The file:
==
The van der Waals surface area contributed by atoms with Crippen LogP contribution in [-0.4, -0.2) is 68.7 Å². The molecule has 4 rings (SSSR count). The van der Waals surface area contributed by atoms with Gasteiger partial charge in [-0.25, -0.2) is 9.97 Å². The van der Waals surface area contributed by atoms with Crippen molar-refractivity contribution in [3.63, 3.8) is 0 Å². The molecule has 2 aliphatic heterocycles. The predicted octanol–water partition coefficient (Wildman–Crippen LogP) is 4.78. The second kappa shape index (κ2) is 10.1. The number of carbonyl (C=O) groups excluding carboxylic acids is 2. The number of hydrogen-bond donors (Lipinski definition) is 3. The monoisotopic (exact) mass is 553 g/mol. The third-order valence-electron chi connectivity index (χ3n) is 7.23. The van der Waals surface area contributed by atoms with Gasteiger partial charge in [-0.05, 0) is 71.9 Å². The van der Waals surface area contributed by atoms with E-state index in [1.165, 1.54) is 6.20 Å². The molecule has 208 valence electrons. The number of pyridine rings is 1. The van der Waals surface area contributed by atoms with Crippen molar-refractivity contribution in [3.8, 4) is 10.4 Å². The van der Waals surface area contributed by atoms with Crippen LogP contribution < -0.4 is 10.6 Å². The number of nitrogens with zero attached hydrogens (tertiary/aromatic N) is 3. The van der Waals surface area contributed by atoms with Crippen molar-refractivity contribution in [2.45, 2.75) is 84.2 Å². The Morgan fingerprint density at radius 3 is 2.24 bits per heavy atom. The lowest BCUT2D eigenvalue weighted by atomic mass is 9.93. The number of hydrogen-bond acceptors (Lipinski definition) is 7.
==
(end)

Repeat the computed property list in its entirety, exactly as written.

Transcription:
The van der Waals surface area contributed by atoms with Crippen LogP contribution in [-0.4, -0.2) is 68.7 Å². The molecule has 4 rings (SSSR count). The van der Waals surface area contributed by atoms with Gasteiger partial charge in [-0.25, -0.2) is 9.97 Å². The van der Waals surface area contributed by atoms with Crippen molar-refractivity contribution in [3.63, 3.8) is 0 Å². The molecule has 2 aliphatic heterocycles. The predicted octanol–water partition coefficient (Wildman–Crippen LogP) is 4.78. The second kappa shape index (κ2) is 10.1. The number of carbonyl (C=O) groups excluding carboxylic acids is 2. The number of hydrogen-bond donors (Lipinski definition) is 3. The monoisotopic (exact) mass is 553 g/mol. The third-order valence-electron chi connectivity index (χ3n) is 7.23. The van der Waals surface area contributed by atoms with Gasteiger partial charge in [-0.05, 0) is 71.9 Å². The van der Waals surface area contributed by atoms with E-state index in [1.165, 1.54) is 6.20 Å². The molecule has 208 valence electrons. The number of pyridine rings is 1. The van der Waals surface area contributed by atoms with Crippen molar-refractivity contribution in [3.8, 4) is 10.4 Å². The van der Waals surface area contributed by atoms with Crippen LogP contribution < -0.4 is 10.6 Å². The number of nitrogens with zero attached hydrogens (tertiary/aromatic N) is 3. The van der Waals surface area contributed by atoms with Crippen molar-refractivity contribution in [2.45, 2.75) is 84.2 Å². The Morgan fingerprint density at radius 3 is 2.24 bits per heavy atom. The lowest BCUT2D eigenvalue weighted by atomic mass is 9.93. The number of hydrogen-bond acceptors (Lipinski definition) is 7.